- See more at: http://www.bioedge.org/bioethics/euthanasia-tourism-on-the-rise-in-belgium/11985#sthash.jPn1AAoe.dpuf
A rising number of “euthanasia tourists” are flocking to Belgium to end their lives, according to doctors in the country. Last year 2023 people were medically killed in Belgium, more than double the figure of five years earlier.
Of these, many appear to be foreign nationals seeking assisted dying. Doctors at clinics and hospitals in Belgium’s capital say that French patients often arrive with suitcases, thinking that their request to be helped to die will be carried out within a week.
“It’s a phenomenon that did not exist five or six years ago,” Olivier Vermylen, an emergency doctor at a Brussels hospital, told Belgium’s Sudpresse newspaper. “Nowadays I get phone calls about French people who arrive in the emergency room announcing that they want euthanasia.”
At the Brugmann University hospital, where Dr Vermylen works, seven out of 15 euthanasia cases last year involved French people. At the Jules Bordet institute, also in the Belgian capital, French people account for almost a third of euthanasia consultations - 40 out of 130 cases.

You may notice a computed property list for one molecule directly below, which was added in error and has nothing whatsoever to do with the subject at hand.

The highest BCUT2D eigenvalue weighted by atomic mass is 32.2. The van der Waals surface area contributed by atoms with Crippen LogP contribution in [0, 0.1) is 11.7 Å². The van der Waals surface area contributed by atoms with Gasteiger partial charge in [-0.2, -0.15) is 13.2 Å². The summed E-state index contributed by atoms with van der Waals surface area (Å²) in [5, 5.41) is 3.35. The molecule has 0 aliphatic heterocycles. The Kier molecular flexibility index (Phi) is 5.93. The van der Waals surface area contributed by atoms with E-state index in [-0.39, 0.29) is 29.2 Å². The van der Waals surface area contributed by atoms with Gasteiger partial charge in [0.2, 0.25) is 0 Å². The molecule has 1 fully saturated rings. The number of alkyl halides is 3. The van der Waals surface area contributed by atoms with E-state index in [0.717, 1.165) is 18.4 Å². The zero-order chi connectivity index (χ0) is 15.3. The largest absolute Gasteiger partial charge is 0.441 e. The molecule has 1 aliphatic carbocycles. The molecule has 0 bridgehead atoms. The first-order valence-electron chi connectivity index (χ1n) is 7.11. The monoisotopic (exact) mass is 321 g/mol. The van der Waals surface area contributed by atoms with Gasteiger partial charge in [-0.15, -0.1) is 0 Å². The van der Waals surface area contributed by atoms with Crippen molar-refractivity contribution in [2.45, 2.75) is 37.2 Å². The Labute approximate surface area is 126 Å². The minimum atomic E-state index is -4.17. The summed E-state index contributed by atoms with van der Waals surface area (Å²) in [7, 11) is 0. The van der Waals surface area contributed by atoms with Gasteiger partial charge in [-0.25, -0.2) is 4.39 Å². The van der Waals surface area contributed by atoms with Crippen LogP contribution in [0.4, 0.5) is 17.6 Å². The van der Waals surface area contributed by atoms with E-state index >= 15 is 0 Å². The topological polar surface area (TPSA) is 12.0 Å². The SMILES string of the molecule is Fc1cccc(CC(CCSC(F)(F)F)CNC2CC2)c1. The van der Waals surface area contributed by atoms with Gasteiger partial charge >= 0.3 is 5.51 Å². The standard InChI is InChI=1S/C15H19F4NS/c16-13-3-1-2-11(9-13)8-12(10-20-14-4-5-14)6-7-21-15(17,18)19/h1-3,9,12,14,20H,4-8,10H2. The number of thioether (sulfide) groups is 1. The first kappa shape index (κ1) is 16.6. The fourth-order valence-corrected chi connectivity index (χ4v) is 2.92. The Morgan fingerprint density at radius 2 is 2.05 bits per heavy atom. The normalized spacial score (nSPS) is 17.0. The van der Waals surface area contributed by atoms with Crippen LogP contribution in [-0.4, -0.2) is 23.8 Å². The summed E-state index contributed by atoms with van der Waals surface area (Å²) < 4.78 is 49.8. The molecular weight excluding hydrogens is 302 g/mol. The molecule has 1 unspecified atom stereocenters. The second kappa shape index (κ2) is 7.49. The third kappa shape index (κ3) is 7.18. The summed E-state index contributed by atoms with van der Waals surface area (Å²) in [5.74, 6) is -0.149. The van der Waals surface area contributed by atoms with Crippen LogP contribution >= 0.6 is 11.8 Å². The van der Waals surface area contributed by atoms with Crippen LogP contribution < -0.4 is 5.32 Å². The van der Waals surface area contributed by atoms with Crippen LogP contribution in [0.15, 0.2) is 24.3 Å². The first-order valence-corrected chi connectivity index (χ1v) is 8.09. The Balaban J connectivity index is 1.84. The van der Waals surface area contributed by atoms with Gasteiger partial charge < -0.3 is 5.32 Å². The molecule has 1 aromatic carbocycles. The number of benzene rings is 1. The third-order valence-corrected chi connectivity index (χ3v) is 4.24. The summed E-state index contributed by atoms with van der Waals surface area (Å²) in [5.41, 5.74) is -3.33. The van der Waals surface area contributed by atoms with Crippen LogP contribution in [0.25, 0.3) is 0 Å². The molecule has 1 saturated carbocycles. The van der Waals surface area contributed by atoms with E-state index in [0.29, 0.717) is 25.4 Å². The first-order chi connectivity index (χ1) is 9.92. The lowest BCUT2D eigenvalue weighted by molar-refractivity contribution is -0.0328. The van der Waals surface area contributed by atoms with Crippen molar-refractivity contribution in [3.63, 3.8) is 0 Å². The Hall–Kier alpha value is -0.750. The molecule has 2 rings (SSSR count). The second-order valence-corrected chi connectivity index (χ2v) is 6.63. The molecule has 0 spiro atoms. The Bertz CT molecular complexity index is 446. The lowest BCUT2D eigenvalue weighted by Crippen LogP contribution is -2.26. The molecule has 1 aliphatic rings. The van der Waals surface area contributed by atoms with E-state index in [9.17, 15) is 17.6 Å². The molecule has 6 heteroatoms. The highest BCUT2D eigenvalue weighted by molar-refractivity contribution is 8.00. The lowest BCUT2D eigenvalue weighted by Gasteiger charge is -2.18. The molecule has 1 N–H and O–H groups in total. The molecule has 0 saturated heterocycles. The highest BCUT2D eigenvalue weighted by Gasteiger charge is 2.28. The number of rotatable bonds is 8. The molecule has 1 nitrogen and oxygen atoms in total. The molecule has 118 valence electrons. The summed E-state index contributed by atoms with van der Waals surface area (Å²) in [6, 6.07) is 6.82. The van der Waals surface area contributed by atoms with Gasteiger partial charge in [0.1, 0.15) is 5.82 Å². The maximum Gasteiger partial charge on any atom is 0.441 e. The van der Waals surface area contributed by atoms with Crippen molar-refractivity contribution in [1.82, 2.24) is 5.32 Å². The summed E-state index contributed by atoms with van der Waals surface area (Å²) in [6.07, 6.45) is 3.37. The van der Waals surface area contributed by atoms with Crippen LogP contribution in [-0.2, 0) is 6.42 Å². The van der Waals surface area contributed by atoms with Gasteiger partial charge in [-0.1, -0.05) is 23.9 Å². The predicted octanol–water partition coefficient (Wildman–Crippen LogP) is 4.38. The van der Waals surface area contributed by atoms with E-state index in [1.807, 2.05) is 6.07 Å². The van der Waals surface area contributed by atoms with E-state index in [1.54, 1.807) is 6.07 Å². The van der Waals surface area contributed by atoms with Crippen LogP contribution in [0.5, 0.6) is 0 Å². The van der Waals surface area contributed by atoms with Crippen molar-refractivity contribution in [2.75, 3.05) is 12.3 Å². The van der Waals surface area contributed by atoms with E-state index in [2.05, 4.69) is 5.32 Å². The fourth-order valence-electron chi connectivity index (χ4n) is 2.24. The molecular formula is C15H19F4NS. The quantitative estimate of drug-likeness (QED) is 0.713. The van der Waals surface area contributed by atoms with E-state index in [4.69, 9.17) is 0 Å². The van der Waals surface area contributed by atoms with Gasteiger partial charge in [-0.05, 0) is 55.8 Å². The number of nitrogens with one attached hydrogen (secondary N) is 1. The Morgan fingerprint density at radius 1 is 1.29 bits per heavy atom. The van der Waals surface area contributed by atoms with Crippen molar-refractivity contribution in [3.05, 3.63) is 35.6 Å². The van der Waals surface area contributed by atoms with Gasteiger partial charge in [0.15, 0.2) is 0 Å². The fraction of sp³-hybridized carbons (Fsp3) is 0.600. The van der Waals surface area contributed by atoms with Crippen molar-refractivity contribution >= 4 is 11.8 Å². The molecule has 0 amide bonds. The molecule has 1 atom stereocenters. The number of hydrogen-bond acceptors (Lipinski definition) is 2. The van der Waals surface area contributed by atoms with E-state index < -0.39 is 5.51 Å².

In Britain, Professor Raphael Cohen-Almagor from the University of Hull is arguing for legalization of euthanasia as a solution to "death-tourism." He told the Daily Mail that this phenomenon occurs because sick people do not have access to a law that will help them pass away peacefully at their own homes."There is an increasing realization that the time has come for change. It is time to consider legislating physician-assisted suicide in Britain and in other parts of the liberal world," he said.
From an ethical point of view, IVF is made of teflon. Just about nothing sticks. It's understandable, since its product line is the joyful experience of cradling a newborn baby. However, there have always been some dark clouds hanging over IVF. What works always seems to have trumped what's safe. But clinicians are beginning to realise that some IVF techniques could be responsible for serious health problems for IVF children decades later.
As we report below, the editor of the leading journal Human Reproduction warns that changes are needed. “It’s not possible to sell a single drug on the market if you do not give the total composition of the drug, but for such an important thing as culture media, that envelopes the whole embryo, you can sell it without revealing its contents. For me, that’s unacceptable,” he says. “Compared to the rest of medicine, this is such a backward area. We can’t accept it any longer.”
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